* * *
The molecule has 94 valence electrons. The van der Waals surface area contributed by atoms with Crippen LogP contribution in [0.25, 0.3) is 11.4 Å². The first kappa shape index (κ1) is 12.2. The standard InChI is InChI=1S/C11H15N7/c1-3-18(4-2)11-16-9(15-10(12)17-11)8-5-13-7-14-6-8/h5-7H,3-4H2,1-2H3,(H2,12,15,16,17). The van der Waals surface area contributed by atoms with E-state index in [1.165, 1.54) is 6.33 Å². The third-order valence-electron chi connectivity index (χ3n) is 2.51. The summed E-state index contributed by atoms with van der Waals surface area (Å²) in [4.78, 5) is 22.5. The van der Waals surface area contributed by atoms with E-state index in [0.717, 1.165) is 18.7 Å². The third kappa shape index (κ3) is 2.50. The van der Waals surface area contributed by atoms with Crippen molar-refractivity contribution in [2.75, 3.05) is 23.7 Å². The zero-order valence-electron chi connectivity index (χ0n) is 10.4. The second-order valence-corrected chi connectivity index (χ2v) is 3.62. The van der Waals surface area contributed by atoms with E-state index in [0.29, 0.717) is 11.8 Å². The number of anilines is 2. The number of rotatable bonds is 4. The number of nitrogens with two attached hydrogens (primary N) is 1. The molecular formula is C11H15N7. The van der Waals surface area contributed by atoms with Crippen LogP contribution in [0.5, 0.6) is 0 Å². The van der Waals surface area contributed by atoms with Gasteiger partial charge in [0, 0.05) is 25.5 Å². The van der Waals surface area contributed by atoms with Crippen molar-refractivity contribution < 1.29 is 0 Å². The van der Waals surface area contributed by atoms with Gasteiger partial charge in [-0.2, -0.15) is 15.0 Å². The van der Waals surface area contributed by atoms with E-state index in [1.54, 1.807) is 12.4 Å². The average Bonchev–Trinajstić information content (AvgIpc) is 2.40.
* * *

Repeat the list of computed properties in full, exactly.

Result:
The molecule has 94 valence electrons. The van der Waals surface area contributed by atoms with Crippen LogP contribution in [0.25, 0.3) is 11.4 Å². The first kappa shape index (κ1) is 12.2. The standard InChI is InChI=1S/C11H15N7/c1-3-18(4-2)11-16-9(15-10(12)17-11)8-5-13-7-14-6-8/h5-7H,3-4H2,1-2H3,(H2,12,15,16,17). The van der Waals surface area contributed by atoms with E-state index in [1.165, 1.54) is 6.33 Å². The third-order valence-electron chi connectivity index (χ3n) is 2.51. The summed E-state index contributed by atoms with van der Waals surface area (Å²) in [4.78, 5) is 22.5. The van der Waals surface area contributed by atoms with E-state index in [0.717, 1.165) is 18.7 Å². The third kappa shape index (κ3) is 2.50. The van der Waals surface area contributed by atoms with Crippen molar-refractivity contribution in [2.75, 3.05) is 23.7 Å². The zero-order valence-electron chi connectivity index (χ0n) is 10.4. The second-order valence-corrected chi connectivity index (χ2v) is 3.62. The van der Waals surface area contributed by atoms with E-state index in [0.29, 0.717) is 11.8 Å². The number of anilines is 2. The number of rotatable bonds is 4. The number of nitrogens with two attached hydrogens (primary N) is 1. The molecular formula is C11H15N7. The van der Waals surface area contributed by atoms with Crippen LogP contribution in [0.5, 0.6) is 0 Å². The van der Waals surface area contributed by atoms with Gasteiger partial charge in [0, 0.05) is 25.5 Å². The van der Waals surface area contributed by atoms with Crippen molar-refractivity contribution < 1.29 is 0 Å². The van der Waals surface area contributed by atoms with Gasteiger partial charge in [-0.2, -0.15) is 15.0 Å². The van der Waals surface area contributed by atoms with E-state index in [1.54, 1.807) is 12.4 Å². The average Bonchev–Trinajstić information content (AvgIpc) is 2.40.